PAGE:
The High Court has rejected EMI’s application to appeal against the finding that the classic Australian song, “Down Under” by Men at Work, copied bars from the tune of another well-known Australian ditty, “Kookaburra sits in the Old Gum Tree”. Following the Full Federal Court’s rejection of EMI’s previous appeal, the hearing last Friday was EMI’s final chance to overturn the finding of copyright infringement.
Justices Gummow and Bell heard the application for special leave in less than half an hour. The transcript gives some clues as to the uphill battle EMI was facing to convince the Court to hear the appeal, with EMI’s counsel being peppered with questions by Justice Gummow. A submission that the inclusion was done “by way of tribute to the iconicity of Kookaburra” did little to sway the judges, with Justice Gummow commenting that it was irrelevant whether or not there was such a “tribute”.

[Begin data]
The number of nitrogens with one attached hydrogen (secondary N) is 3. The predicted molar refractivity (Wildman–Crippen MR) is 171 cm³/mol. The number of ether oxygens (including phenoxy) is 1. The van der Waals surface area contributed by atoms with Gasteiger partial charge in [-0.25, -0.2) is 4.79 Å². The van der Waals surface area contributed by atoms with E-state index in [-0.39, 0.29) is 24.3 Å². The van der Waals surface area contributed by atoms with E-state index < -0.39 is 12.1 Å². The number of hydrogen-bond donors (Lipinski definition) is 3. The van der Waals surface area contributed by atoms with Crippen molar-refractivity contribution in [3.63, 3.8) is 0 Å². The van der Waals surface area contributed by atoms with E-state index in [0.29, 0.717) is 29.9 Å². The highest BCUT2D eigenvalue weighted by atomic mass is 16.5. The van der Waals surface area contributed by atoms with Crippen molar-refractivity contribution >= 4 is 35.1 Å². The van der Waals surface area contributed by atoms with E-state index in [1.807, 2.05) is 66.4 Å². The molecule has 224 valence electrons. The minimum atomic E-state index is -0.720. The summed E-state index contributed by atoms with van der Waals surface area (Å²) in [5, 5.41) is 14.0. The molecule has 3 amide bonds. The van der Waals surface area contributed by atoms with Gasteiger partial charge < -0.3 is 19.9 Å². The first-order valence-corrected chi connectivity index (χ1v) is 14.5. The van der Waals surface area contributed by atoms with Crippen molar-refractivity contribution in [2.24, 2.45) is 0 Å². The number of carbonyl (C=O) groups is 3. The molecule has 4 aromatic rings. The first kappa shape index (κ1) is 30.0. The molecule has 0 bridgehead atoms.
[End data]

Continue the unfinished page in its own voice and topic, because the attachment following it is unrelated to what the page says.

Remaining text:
Similarly, the argument that the Men at Work song “involved a sufficient degree of transformation” of the bars taken from “Kookaburra” to compel a finding of no infringement was met with scepticism by the Court. The Court instead appeared to accept the submission from opposing counsel that even though there was not “a ready aural perception” of the Kookaburra bars in Down Under, there was no doubt the bars were there and the lower courts were not in error for accepting expert assistance in identifying the copied bars in the hit song.
Having been unsuccessful in its application, EMI will also have to pay the opposing party's costs of the appeal. For our commentary on the previous stages of this case, see posts here, here, here and here.